The Macroeconomic Consequences of Family Policies (under review)
This paper studies the macroeconomic consequences of large-scale family policies in a heterogeneous-agent overlapping generations model with endogenous fertility and child investments, a multi-period demographic structure, and childcare choices. I find that cash rewards for childbirth raise fertility at the expense of human capital and intergenerational mobility in the long run. Meanwhile, average welfare rises as the old-age dependency ratio drops, leading to lower budget-balancing tax rates and higher consumption over the life cycle. In contrast, childcare and education subsidies are less cost-effective in boosting fertility, but they reduce income inequality and raise intergenerational mobility.
Teachers account for less than 5% of the workforce but have disproportionate impacts on the achievements of future generations. This paper studies how the reward structure of teachers affects the evolution of income inequality at the aggregate level. I show that, in a dynamic environment, there is a two-way relationship between teacher quality and population-wide human capital distribution. On the one hand, the occupation selection effect on teacher quality is proportional to the dispersion of human capital. On the other hand, deteriorating teacher quality elevates the dispersion itself when teachers and parental inputs are substitutes in children's human capital production. I use empirical evidence on duty-to-bargain laws to identify the model in closed form and quantify this mechanism. Counterfactual results suggest that raising the returns to human capital among teachers, e.g., through performance-based compensations, has large dynamic spillover effects such as reducing income inequality among non-teachers and boosting intergenerational mobility.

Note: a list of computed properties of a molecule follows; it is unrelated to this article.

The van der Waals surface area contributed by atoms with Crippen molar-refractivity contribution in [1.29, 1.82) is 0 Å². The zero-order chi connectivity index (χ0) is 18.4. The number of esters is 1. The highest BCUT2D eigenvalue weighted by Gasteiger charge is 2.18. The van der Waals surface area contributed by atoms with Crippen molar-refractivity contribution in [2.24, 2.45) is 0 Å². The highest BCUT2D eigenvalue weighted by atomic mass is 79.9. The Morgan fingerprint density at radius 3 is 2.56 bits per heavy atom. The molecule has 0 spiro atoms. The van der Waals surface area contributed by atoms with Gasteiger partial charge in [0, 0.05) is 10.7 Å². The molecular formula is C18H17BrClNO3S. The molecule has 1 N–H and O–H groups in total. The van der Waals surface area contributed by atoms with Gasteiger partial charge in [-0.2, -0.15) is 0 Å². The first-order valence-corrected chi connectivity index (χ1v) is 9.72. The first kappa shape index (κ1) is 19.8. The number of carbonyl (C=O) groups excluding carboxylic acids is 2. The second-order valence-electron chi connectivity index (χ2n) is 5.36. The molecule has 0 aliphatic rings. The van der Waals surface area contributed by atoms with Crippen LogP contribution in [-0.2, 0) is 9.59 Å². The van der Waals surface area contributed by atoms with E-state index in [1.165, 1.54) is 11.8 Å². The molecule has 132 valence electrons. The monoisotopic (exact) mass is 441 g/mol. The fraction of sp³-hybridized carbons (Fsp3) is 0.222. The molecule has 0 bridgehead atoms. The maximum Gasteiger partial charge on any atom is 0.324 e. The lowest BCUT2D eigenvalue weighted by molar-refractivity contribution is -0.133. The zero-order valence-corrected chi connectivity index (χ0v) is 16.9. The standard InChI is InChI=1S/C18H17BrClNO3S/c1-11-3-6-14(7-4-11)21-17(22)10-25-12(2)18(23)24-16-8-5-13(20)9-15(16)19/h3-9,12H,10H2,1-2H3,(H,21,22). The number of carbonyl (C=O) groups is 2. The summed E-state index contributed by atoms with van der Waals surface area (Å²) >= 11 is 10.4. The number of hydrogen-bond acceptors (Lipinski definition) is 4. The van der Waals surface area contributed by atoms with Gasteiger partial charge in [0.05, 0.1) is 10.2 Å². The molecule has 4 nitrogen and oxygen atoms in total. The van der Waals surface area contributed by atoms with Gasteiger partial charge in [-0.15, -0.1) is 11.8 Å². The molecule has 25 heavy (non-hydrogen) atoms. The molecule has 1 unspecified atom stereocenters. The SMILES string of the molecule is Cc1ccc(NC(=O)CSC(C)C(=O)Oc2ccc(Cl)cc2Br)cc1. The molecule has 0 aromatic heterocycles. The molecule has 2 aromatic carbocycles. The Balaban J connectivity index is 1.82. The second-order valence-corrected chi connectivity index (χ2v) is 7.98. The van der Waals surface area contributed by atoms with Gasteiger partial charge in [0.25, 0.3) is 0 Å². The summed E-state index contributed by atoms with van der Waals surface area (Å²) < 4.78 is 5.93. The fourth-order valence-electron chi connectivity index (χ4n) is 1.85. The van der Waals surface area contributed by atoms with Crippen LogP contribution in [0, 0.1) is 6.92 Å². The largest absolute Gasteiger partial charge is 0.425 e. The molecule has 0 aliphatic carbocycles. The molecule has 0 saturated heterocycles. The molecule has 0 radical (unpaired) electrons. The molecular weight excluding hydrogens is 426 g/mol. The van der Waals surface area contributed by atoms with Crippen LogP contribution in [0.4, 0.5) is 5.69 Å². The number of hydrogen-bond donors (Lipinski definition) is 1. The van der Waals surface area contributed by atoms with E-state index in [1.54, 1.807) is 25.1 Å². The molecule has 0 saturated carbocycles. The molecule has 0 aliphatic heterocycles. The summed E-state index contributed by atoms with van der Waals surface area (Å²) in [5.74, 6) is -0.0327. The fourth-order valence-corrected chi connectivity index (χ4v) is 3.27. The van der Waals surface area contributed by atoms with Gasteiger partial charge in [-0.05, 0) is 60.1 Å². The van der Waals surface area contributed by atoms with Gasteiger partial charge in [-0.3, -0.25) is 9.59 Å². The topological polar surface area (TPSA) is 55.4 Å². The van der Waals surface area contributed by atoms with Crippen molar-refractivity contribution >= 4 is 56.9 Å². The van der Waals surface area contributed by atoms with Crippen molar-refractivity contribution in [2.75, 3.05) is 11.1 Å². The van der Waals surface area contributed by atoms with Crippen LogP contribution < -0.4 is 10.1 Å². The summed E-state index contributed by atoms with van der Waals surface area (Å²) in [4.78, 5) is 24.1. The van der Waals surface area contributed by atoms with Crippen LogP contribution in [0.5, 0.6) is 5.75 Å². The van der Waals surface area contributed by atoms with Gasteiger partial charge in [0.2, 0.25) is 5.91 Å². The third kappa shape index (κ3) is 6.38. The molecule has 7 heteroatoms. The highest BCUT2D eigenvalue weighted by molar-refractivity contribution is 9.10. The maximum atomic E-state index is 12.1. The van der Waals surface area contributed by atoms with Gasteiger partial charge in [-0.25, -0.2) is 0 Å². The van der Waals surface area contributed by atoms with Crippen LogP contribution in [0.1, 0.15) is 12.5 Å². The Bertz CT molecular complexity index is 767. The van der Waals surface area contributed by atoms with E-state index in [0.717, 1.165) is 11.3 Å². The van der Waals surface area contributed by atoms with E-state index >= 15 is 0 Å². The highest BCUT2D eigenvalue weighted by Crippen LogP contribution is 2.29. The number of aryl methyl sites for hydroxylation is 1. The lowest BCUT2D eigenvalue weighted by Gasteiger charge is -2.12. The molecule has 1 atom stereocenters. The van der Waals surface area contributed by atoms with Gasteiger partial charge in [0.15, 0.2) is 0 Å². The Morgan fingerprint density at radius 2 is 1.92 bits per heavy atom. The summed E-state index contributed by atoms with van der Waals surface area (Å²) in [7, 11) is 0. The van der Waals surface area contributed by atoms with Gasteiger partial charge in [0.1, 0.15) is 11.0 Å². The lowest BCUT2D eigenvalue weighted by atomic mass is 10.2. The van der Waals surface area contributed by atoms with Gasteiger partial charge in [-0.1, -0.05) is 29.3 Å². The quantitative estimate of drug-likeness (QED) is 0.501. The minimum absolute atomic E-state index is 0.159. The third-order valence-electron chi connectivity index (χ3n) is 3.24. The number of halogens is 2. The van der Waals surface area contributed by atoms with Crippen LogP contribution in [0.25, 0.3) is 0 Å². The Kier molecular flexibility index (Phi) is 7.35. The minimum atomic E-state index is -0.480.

I propose a technique for bounding the magnitude of fertility responses to changes in the cost of children, i.e., fertility elasticity, for any country and year. The range is consistent with empirical estimates and is more precise than current meta-analyses.
Nearly 40% of births in the United States are unintended, and this phenomenon is disproportionately common among Black Americans and women with lower education. Given that being born to unprepared parents significantly affects children’s outcomes, could family planning access affect intergenerational persistence of economic status? We extend the standard Becker–Tomes model by incorporating an endogenous family planning choice. In a policy counterfactual where states reduce family planning costs for the poor, intergenerational mobility improves by 0.3 standard deviations on average. We also find that differences in family planning costs account for 20% of the racial gap in upward mobility.
We combine GPS data on changes in average distance travelled by individuals at the county level with Covid-19 case data and other demographic information to estimate how individual mobility is affected by local disease prevalence and restriction orders to stay at home. We find that a rise of local infection rate from 0% to 0.003% is associated with a reduction in mobility by 2.31%. An official stay-at-home restriction order corresponds to reducing mobility by 7.87%. Counties with larger shares of population over age 65, lower share of votes for the Republican Party in the 2016 presidential election, and higher population density are more responsive to disease prevalence and restriction orders.
Work in Progress
Income Inequality, Human Capital, and Marketization of Home Production
Trade, Fertility, and Education: The Family Connection Redux
with Ananth Seshadri